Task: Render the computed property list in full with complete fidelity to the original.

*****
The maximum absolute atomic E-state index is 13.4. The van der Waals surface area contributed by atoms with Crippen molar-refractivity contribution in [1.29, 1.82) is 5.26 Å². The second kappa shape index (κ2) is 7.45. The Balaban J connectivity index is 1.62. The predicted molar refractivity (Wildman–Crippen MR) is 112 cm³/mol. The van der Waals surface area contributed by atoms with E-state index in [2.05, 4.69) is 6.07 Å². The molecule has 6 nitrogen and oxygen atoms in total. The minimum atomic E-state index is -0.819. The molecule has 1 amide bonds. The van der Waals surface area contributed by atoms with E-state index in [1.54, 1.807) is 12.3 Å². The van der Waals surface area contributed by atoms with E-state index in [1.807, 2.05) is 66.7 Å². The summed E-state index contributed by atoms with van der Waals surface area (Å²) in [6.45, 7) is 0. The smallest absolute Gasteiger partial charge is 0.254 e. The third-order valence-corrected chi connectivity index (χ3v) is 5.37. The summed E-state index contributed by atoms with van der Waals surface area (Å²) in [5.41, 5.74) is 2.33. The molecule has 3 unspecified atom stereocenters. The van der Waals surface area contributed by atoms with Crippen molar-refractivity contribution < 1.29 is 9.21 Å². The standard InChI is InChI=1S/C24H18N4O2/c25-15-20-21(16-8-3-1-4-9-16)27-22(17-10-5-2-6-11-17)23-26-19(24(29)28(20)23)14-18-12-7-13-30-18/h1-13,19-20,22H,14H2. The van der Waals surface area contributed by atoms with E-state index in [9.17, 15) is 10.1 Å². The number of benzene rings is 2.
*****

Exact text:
The maximum absolute atomic E-state index is 13.4. The van der Waals surface area contributed by atoms with Crippen molar-refractivity contribution in [1.29, 1.82) is 5.26 Å². The second kappa shape index (κ2) is 7.45. The Balaban J connectivity index is 1.62. The predicted molar refractivity (Wildman–Crippen MR) is 112 cm³/mol. The van der Waals surface area contributed by atoms with E-state index in [2.05, 4.69) is 6.07 Å². The molecule has 6 nitrogen and oxygen atoms in total. The minimum atomic E-state index is -0.819. The molecule has 1 amide bonds. The van der Waals surface area contributed by atoms with E-state index in [1.54, 1.807) is 12.3 Å². The van der Waals surface area contributed by atoms with E-state index in [1.807, 2.05) is 66.7 Å². The summed E-state index contributed by atoms with van der Waals surface area (Å²) in [6.45, 7) is 0. The smallest absolute Gasteiger partial charge is 0.254 e. The third-order valence-corrected chi connectivity index (χ3v) is 5.37. The summed E-state index contributed by atoms with van der Waals surface area (Å²) in [5.41, 5.74) is 2.33. The molecule has 3 unspecified atom stereocenters. The van der Waals surface area contributed by atoms with Crippen molar-refractivity contribution < 1.29 is 9.21 Å². The standard InChI is InChI=1S/C24H18N4O2/c25-15-20-21(16-8-3-1-4-9-16)27-22(17-10-5-2-6-11-17)23-26-19(24(29)28(20)23)14-18-12-7-13-30-18/h1-13,19-20,22H,14H2. The van der Waals surface area contributed by atoms with E-state index in [9.17, 15) is 10.1 Å². The number of benzene rings is 2.